Seniors and Oral HealthFriday, February 14, 2014 by: Dr. Biasucci
Many seniors are now keeping their natural teeth for a lifetime, decades ago this may have been unusual. Today people are living longer and enjoying increased overall health thanks to prevention and preventative care. Current research indicates less tooth loss in people between the ages of 60 and 70.
Oral health and general health is directly interrelated in many ways. Research shows disease within the oral cavity can increase risk of developing type 2 diabetes, cardiovascular disease, respiratory infections and the list goes on. It is possible to maintain a healthy oral cavity and lower the risk of systemic diseases as we age.
Side Effect of Common Medications a Possible Threat to Oral Health!
The side effect of many common medications can cause dry mouth and increase your risk of oral diseases such as gingivitis, periodontitis and dental decay. Dry mouth otherwise known as xerostomia can cause bacteria in the mouth to collect and proliferate causing infections. When the mouth is dry due to decreased salivary flow the oral cavity is not rinsed of food debris and bacteria thus allowing it to collect and possibly cause the disease process to begin. Recommendations to help with dry mouth include drinking water regularly throughout the day and chewing/sucking on sugar-free candies a few times a day to stimulate the salivary glands to produce more saliva. Your dentist may also recommend regular fluoride treatments to help prevent decay and special mouthrinses that are made for people who have xerostomia. Drugs which may lead to xerostomia include; antidepressants, antihistamines, decongestants, antihypertensives, diuretics, sedatives, diet pills and anti-parkinson's disease agents.
Preventative Dental Care Can lead to a Healthy Mouth and Body!
Early detection and prevention can help prevent tooth loss and maintain a health oral cavity. Regular dental examinations can catch cavities and gum disease early so it can be treated. An oral exam may also detect other diseases within the body which may impact overall health. Seniors should focus on the health of their mouth to prevent infections both within the oral cavity and systemically. Some may notice the gums have receded over time exposing the roots of the teeth which are soft and very susceptible to decay. Recession also indicates that periodontal disease is present within the oral cavity. It is recommended for those seniors with periodontal disease or frequent occurences of dental cavities to attend their dental office every three months for preventative dental care.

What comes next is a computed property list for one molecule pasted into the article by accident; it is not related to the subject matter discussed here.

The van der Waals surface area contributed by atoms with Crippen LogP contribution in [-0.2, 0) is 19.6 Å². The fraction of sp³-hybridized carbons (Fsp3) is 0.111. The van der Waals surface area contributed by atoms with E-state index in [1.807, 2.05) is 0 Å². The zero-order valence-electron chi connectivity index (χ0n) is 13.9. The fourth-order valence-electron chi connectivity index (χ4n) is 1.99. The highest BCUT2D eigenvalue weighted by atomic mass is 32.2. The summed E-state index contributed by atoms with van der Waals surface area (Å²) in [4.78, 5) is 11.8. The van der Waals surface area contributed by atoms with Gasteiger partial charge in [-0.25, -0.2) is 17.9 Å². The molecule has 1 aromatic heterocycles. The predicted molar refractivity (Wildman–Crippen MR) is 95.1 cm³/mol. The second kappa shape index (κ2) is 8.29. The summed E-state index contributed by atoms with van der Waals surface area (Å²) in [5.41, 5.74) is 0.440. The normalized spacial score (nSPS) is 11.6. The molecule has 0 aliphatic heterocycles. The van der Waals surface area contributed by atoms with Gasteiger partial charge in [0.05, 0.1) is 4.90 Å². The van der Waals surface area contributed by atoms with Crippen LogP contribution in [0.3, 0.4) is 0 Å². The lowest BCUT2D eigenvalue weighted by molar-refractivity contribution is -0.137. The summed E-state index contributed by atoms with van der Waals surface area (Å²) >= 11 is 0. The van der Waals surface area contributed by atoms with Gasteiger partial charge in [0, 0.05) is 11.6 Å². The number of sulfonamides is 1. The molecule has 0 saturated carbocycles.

Maintenance of Existing Restorations, Crowns, Bridges, Implants and Dentures
Maintenance of exisitng dental fillings, crowns, bridges, dental implants and dentures is important. Over time these may need to be repaired or changed completely if dental decay or gum recession occurs. Cavities can start underneath fillings, crowns and bridges, with dental implants bone loss may occur which threatens the support system around the implant. Frequent regular dental appointments may help prevent problems before they begin. Even those who wear dentures need a regular dental examination to check for soft and hard tissue changes within the mouth that may be benign, precancerous or cancerous. Also dentures may need to be adjusted at times due to shrinkage of the gums and bones beneath supporting it.
Oral health is for a lifetime! In 2013 with regular oral care it is possible to keep your teeth for life. Preventative oral care is the key to good oral and overall health! So brush, floss, rinse and see your dentist on the recommended schedule.
or call (705)575-7572 to book your preventative dental appointment today!